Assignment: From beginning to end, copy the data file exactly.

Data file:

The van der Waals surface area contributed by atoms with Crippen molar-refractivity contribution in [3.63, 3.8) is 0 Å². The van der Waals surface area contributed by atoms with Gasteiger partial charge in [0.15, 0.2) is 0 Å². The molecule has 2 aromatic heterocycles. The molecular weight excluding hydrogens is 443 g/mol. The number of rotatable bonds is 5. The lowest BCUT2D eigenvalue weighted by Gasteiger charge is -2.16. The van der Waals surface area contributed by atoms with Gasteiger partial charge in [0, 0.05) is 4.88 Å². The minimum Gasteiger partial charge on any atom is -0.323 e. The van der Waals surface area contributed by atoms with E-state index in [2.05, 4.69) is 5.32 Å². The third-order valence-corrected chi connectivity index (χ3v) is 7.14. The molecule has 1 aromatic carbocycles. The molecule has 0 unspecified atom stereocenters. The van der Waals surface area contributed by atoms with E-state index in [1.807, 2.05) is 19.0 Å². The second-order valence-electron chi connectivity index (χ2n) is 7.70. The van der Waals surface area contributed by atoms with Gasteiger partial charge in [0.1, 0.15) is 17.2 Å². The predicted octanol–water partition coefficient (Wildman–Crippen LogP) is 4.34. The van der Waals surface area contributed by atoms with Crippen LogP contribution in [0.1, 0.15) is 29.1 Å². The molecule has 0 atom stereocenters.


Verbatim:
The van der Waals surface area contributed by atoms with Crippen molar-refractivity contribution in [3.63, 3.8) is 0 Å². The van der Waals surface area contributed by atoms with Gasteiger partial charge in [0.15, 0.2) is 0 Å². The molecule has 2 aromatic heterocycles. The molecular weight excluding hydrogens is 443 g/mol. The number of rotatable bonds is 5. The lowest BCUT2D eigenvalue weighted by Gasteiger charge is -2.16. The van der Waals surface area contributed by atoms with Gasteiger partial charge in [0, 0.05) is 4.88 Å². The minimum Gasteiger partial charge on any atom is -0.323 e. The van der Waals surface area contributed by atoms with E-state index in [2.05, 4.69) is 5.32 Å². The third-order valence-corrected chi connectivity index (χ3v) is 7.14. The molecule has 1 aromatic carbocycles. The molecule has 0 unspecified atom stereocenters. The van der Waals surface area contributed by atoms with E-state index in [1.807, 2.05) is 19.0 Å². The second-order valence-electron chi connectivity index (χ2n) is 7.70. The van der Waals surface area contributed by atoms with Gasteiger partial charge in [0.1, 0.15) is 17.2 Å². The predicted octanol–water partition coefficient (Wildman–Crippen LogP) is 4.34. The van der Waals surface area contributed by atoms with Crippen LogP contribution in [0.1, 0.15) is 29.1 Å². The molecule has 0 atom stereocenters.